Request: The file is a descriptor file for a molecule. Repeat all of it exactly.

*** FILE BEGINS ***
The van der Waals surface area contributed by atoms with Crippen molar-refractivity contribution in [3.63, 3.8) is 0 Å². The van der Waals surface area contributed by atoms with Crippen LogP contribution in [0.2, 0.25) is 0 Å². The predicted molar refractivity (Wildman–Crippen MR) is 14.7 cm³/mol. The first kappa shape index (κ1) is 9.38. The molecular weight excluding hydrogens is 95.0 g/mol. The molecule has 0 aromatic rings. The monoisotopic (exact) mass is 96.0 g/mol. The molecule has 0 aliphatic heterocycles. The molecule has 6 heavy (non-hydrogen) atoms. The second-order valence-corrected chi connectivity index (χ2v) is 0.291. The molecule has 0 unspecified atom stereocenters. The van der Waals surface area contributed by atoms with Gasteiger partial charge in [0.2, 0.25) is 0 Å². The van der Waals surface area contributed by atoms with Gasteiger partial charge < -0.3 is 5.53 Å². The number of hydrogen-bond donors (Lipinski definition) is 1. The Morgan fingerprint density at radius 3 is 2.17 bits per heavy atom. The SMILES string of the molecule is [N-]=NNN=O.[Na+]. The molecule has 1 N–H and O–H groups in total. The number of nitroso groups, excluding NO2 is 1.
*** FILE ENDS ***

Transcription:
The van der Waals surface area contributed by atoms with Crippen molar-refractivity contribution in [3.63, 3.8) is 0 Å². The van der Waals surface area contributed by atoms with Crippen LogP contribution in [0.2, 0.25) is 0 Å². The predicted molar refractivity (Wildman–Crippen MR) is 14.7 cm³/mol. The first kappa shape index (κ1) is 9.38. The molecular weight excluding hydrogens is 95.0 g/mol. The molecule has 0 aromatic rings. The monoisotopic (exact) mass is 96.0 g/mol. The molecule has 0 aliphatic heterocycles. The molecule has 6 heavy (non-hydrogen) atoms. The second-order valence-corrected chi connectivity index (χ2v) is 0.291. The molecule has 0 unspecified atom stereocenters. The van der Waals surface area contributed by atoms with Gasteiger partial charge in [0.2, 0.25) is 0 Å². The van der Waals surface area contributed by atoms with Gasteiger partial charge < -0.3 is 5.53 Å². The number of hydrogen-bond donors (Lipinski definition) is 1. The Morgan fingerprint density at radius 3 is 2.17 bits per heavy atom. The SMILES string of the molecule is [N-]=NNN=O.[Na+]. The molecule has 1 N–H and O–H groups in total. The number of nitroso groups, excluding NO2 is 1.